This is why many people don’t like to drive at night. When you look right at the ”brights” of an oncoming vehicle, you are momentarily blinded, until that car is gone and your eyes readjust to the night light. To prevent this, try not to look directly at the car’s lights, and instead, try to allow peripheral vision to guide you.

There are numerous conditions that could be the cause of decreased night vision. Here are some possibilities: diet-related vitamin deficiencies, macular degeneration, cataracts, glaucoma, and others. If you notice problems with night vision, call to make an appointment with one of our eye doctors who will be able to shed some light on why this is happening.

Keeping An Eye On Poor Vision

A decline in strong vision is usually the result of a number of conditions including anatomical changes or defects in the eye, diseases affecting the eye, side effects of medication or injury. Commonly, people also suffer from visual disturbances due to aging or eye strain. Aging and stress can lead to changes in your vision, which might cause pain and even make it harder to get through normal activities, like reading the newspaper or looking at a computer screen for extended periods of time. These vision problems can be expressed through the following symptoms: blurry vision, headaches, eye strain, and struggling with short or long distances.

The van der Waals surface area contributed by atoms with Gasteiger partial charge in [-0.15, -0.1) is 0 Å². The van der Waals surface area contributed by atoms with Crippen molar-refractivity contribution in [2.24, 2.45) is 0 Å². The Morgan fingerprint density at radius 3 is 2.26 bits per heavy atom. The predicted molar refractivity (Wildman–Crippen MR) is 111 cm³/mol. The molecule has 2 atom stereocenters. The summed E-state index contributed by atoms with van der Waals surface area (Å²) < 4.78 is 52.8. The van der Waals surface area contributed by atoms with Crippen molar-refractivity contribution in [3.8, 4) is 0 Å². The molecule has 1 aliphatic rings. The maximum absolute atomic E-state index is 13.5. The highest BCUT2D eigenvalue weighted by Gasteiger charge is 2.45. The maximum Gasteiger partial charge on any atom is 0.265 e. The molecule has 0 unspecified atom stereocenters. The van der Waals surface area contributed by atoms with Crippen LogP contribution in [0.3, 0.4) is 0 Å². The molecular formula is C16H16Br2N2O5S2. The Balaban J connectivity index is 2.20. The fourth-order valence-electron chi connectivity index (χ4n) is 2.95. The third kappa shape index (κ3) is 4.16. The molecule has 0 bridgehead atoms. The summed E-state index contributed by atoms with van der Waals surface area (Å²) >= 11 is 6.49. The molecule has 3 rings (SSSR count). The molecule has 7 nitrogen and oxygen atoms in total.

Blurred vision is one of the most commonly occurring signs of a vision problem. If you suffer from blurred vision when you are focusing on distant objects, you could be nearsighted, or myopic. Blurred vision that's present when you are looking at objects nearby could mean you suffer from farsightedness, or hyperopia. Blurred vision can also mean you have astigmatism which occurs because of an irregularity in the shape of the cornea. Whatever the cause of blurry vision, it's essential to have your eye care professional thoroughly check your vision and prescribe a solution to help clarify your sight.